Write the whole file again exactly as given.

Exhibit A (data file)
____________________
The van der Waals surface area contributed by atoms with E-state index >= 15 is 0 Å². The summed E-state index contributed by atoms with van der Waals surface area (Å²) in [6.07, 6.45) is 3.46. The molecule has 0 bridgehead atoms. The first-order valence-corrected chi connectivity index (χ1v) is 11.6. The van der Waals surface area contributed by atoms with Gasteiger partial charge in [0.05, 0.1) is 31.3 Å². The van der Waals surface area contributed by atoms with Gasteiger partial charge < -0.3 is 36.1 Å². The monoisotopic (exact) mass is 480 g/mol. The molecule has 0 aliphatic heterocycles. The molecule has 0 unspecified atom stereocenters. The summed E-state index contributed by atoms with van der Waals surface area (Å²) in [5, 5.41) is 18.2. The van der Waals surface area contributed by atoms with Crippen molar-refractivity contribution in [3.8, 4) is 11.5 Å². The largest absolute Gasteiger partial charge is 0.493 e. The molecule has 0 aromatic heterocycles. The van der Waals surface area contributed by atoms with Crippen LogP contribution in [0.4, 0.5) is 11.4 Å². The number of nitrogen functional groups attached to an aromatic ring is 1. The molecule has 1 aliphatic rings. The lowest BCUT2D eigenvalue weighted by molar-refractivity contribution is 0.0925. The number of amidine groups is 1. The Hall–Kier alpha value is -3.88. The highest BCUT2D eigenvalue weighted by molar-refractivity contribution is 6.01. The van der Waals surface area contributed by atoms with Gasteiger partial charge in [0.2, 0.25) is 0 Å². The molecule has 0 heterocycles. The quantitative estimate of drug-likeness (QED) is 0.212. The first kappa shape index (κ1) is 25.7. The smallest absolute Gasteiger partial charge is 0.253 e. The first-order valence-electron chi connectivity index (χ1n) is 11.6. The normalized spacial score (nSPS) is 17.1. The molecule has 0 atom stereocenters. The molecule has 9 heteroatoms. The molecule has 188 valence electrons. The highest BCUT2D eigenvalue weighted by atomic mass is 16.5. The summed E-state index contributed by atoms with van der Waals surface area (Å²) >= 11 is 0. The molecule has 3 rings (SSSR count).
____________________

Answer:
The van der Waals surface area contributed by atoms with E-state index >= 15 is 0 Å². The summed E-state index contributed by atoms with van der Waals surface area (Å²) in [6.07, 6.45) is 3.46. The molecule has 0 bridgehead atoms. The first-order valence-corrected chi connectivity index (χ1v) is 11.6. The van der Waals surface area contributed by atoms with Gasteiger partial charge in [0.05, 0.1) is 31.3 Å². The van der Waals surface area contributed by atoms with Gasteiger partial charge < -0.3 is 36.1 Å². The monoisotopic (exact) mass is 480 g/mol. The molecule has 0 aliphatic heterocycles. The molecule has 0 unspecified atom stereocenters. The summed E-state index contributed by atoms with van der Waals surface area (Å²) in [5, 5.41) is 18.2. The van der Waals surface area contributed by atoms with Crippen molar-refractivity contribution in [3.8, 4) is 11.5 Å². The largest absolute Gasteiger partial charge is 0.493 e. The molecule has 0 aromatic heterocycles. The van der Waals surface area contributed by atoms with Crippen LogP contribution in [0.4, 0.5) is 11.4 Å². The number of nitrogen functional groups attached to an aromatic ring is 1. The molecule has 1 aliphatic rings. The lowest BCUT2D eigenvalue weighted by molar-refractivity contribution is 0.0925. The number of amidine groups is 1. The Hall–Kier alpha value is -3.88. The highest BCUT2D eigenvalue weighted by molar-refractivity contribution is 6.01. The van der Waals surface area contributed by atoms with Gasteiger partial charge in [0.2, 0.25) is 0 Å². The molecule has 0 heterocycles. The quantitative estimate of drug-likeness (QED) is 0.212. The first kappa shape index (κ1) is 25.7. The smallest absolute Gasteiger partial charge is 0.253 e. The first-order valence-electron chi connectivity index (χ1n) is 11.6. The normalized spacial score (nSPS) is 17.1. The molecule has 0 atom stereocenters. The molecule has 9 heteroatoms. The molecule has 188 valence electrons. The highest BCUT2D eigenvalue weighted by atomic mass is 16.5. The summed E-state index contributed by atoms with van der Waals surface area (Å²) >= 11 is 0. The molecule has 3 rings (SSSR count).